Deep Cuts in Northwest Carbon Emissions Achievable and Affordable
Economy-wide study shows that deep emission reductions will provide lasting cost savings
SEATTLE – Dramatic cuts in carbon emissions are possible in the Northwest at modest capital costs and will generate long-term savings for consumers, according to a new report released today.
The first analysis to look economy-wide at Washington, Oregon, Idaho, and Montana – Meeting the Challenge of Our Time: Pathways to a Clean Energy Future for the Northwest – offers a roadmap for decarbonizing the region. The report, a deep decarbonization pathways study, looks at trade-offs and opportunities to cut carbon emissions 86% below 1990 levels by 2050 in buildings, transportation, and electricity generation.
“With federal inaction on climate change, it is up to states and regions to get serious about carbon emission reduction and accelerate the transition to a clean energy economy,” said Eileen V. Quigley, executive director of the Clean Energy Transition Institute, which commissioned the report. “Now we have a roadmap to understand how to get us there in the Northwest over the next 30 years.”
Key findings from Meeting the Challenge include the following:
The study examined eight cases to test the impacts of different assumptions, such as limited transport electrification, increased transmission between the region and California, and constrained biomass supplies.
“For the first time, the Northwest has a technical and economic guide to meet our climate goals most efficiently,” said Chris Stolte, co-founder of the Stolte Family Foundation and Tableau Software. “This new analysis will help policymakers and advocates focus on the best pathways to decarbonize the region.”
The study modeled the annual energy system costs of producing, distributing, and consuming energy and compared today’s energy system costs and a Central Case from 2020 to 2050. The Central Case’s net annual costs vary based on the timing of infrastructure investments, peaking at 16.1% ($9.8 billion) above business as usual in 2038 and decreasing to 8.3% ($6.1 billion) higher than business as usual in 2050, roughly 1% of the region’s total GDP in 2017 (more than $870 billion).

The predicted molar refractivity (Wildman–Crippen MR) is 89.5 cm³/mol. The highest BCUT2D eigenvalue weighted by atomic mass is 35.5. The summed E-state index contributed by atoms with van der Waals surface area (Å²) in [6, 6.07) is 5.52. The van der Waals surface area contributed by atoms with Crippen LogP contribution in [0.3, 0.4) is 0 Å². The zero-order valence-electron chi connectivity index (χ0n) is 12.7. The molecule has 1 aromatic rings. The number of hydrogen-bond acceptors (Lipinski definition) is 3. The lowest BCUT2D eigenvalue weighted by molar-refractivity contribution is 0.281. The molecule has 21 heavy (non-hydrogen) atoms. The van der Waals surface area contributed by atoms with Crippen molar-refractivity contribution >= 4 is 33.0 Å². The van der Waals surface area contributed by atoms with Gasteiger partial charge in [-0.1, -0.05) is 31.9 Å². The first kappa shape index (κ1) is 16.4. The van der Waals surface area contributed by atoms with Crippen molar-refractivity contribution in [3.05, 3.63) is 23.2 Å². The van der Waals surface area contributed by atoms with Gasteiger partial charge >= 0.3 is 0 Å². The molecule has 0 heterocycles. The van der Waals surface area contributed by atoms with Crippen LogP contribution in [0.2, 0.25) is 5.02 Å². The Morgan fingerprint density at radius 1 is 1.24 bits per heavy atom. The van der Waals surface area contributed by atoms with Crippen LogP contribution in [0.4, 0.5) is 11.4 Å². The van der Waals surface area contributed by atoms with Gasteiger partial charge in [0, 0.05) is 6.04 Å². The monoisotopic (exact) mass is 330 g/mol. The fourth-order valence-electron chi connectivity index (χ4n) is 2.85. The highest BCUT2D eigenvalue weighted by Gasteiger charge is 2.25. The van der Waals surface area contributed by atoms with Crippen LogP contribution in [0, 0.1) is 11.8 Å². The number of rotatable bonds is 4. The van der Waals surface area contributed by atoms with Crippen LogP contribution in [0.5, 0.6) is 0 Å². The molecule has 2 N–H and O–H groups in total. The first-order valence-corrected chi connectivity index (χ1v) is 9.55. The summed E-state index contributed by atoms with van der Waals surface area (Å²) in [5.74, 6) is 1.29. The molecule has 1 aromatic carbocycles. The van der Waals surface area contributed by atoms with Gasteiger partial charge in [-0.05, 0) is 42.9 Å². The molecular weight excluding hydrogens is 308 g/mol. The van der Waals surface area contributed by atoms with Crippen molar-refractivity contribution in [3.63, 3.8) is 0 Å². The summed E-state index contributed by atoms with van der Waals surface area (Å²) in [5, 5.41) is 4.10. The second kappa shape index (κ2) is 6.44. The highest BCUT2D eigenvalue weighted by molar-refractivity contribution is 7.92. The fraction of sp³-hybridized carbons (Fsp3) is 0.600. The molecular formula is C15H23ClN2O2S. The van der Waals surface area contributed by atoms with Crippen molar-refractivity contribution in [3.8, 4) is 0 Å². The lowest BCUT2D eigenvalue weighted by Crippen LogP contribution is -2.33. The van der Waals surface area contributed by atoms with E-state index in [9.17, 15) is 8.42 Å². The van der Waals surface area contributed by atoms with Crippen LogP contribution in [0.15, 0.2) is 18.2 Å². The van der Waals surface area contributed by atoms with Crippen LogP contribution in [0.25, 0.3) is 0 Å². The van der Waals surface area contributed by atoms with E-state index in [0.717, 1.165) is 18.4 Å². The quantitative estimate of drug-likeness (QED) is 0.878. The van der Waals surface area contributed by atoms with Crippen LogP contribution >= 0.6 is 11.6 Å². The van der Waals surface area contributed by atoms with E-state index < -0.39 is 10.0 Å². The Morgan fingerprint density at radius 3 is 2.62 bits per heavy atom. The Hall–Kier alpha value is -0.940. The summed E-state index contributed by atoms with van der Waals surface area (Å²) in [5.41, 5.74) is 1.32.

Although the study concludes that consumers will see modest increases in energy costs in the near term compared to business as usual, by 2050 energy efficiency, transportation electrification, and eliminating fossil fuel expenses will bring lower energy costs.
Meeting the Challenge of Our Time: Pathways to a Clean Energy Future for the Northwest was funded by the Stolte Family Foundation and other individual donors listed in the report.
About the Clean Energy Transition Institute
The Clean Energy Transition Institute is an independent, nonpartisan Northwest research and analysis nonprofit organization with the mission to accelerate the transition to a clean energy economy by identifying deep decarbonization strategies; advancing urban clean energy; and building a clean energy workforce. The Institute provides information about the pathways to a clean energy economy and convenes stakeholders to accelerate the shift to a low-carbon economy. More information at https://www.cleanenergytransition.org/.
Brad Kahn founded Groundwork Strategies to bring communications expertise, deep issue understanding and a broad network to organizations that are advancing solutions to challenges facing our climate, cities and forests.
Over the past 20 years, Brad has worked with a wide array of conservation and sustainability organizations, including the Bullitt Foundation, Climate Solutions, ClimateWorks, Forest Stewardship Council, Forterra, The Nature Conservancy, National Trust for Historic Preservation, The David and Lucile Packard Foundation, Sierra Club, Trust for Public Land, Robert Wood Johnson Foundation and Woodland Park Zoo.